6

We recognize that the maintenance of an effective circulation department by a large newspaper requires precise adherence to, as well as frequent amendment of, the delivery schedule. Therefore, the fact that the delivery spots and number and contents of the bundles were changed often, and that opportunities for variation in the order of delivery, or the routes utilized were somewhat limited are, by themselves, important but not decisive. Similarly, the fact that the contracts were often amended orally, and with little or no notice, is also not determinative. What is critical is that the vast majority of the changes were made at the insistence of the News-Journal and that the company was the sole judge whether such changes merited corresponding adjustment in compensation.

7

In N. L. R. B. v. United Insurance Company, supra, the Supreme Court considered the congressional intent in excluding independent contractors from the coverage of the NLRA and concluded that "there is no doubt that we should apply the common law agency test here in distinguishing an employee from an independent contractor."9 The Court, however, could not identify any one facet of the relationship as determinative, but rather stated:

Advertisement
view counter
8

"* * * In such a situation as this, there is no shorthand formula or magic phrase that can be applied to find the answer, but all of the incidents of the relationship must be assessed and weighed with no one factor being decisive. What is important is that the total factual context is assessed in light of the pertinent common-law agency principles."10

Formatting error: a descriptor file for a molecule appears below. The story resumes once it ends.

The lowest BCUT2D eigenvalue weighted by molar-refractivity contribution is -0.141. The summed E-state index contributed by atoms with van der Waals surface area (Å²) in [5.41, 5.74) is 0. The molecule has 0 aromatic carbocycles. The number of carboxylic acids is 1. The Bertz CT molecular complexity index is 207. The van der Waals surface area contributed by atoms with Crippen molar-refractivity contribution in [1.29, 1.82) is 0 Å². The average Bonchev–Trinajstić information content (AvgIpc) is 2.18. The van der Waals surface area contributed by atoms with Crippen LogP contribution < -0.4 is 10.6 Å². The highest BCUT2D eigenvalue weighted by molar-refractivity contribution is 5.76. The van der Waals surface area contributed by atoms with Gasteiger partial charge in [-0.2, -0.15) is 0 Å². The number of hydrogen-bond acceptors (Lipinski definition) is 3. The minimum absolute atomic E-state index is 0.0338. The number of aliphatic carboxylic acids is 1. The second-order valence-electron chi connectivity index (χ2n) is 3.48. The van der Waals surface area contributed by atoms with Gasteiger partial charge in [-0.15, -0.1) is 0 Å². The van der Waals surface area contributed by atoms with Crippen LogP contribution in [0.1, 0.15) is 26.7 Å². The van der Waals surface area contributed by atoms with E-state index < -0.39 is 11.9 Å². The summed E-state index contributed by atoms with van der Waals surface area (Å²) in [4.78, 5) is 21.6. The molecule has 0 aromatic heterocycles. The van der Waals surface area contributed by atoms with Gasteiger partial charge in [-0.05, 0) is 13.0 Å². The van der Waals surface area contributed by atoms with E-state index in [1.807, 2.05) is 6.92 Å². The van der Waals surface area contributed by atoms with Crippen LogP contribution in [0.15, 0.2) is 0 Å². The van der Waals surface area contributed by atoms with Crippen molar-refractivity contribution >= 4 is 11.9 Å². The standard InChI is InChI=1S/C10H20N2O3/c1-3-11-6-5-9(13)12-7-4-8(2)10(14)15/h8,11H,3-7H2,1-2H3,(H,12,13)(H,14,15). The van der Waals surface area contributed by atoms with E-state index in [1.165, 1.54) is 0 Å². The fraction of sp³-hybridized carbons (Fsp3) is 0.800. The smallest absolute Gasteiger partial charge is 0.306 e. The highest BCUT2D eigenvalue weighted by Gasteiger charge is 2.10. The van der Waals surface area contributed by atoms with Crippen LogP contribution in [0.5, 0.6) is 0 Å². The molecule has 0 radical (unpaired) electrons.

9

It is unfortunate that in this case the NLRB expressed its conclusion in terms of a single test: whether "the News-Journal Company has in practice reserved to itself the right to control the basic manner and means, as well as the result, of the deliverers' work."11 If we were convinced that the Board narrowly examined the record with only this in mind, we would be constrained to remand this matter for a proper consideration of the evidence. However, it is clear that the Board did consider the type of services rendered, the possibility of realizing additional profits through the exercise of entrepreneurial skill and the ownership and maintenance of the vehicles. In addition to examining the language of the contract, the Board weighed the practice of the parties, the skill required of the deliverymen, the mode of compensation for additional duties, and the methods of applying corrective and disciplinary measures. In light of this, we can say only that the NLRB chose between "two fairly conflicting views."12 We cannot assert that they applied the wrong criteria.

10

The Court has carefully considered Meyer Dairy, Inc. v. N. L. R. B., 429 F.2d 697 (10th Cir. 1970), and Carnation Company v. N. L. R. B., 429 F.2d 1130 (9th Cir. 1970), and has found them in-apposite. In those cases, the drivers primarily performed a retail sales function, and their status was more nearly analogous to that of franchisees. In such a situation where skill, independence, and personal judgment contribute heavily toward the success of the enterprise, the "right of control" test becomes more significant, since the actual or potential exercise of that control can stifle the entrepreneurial talents of the drivers.

11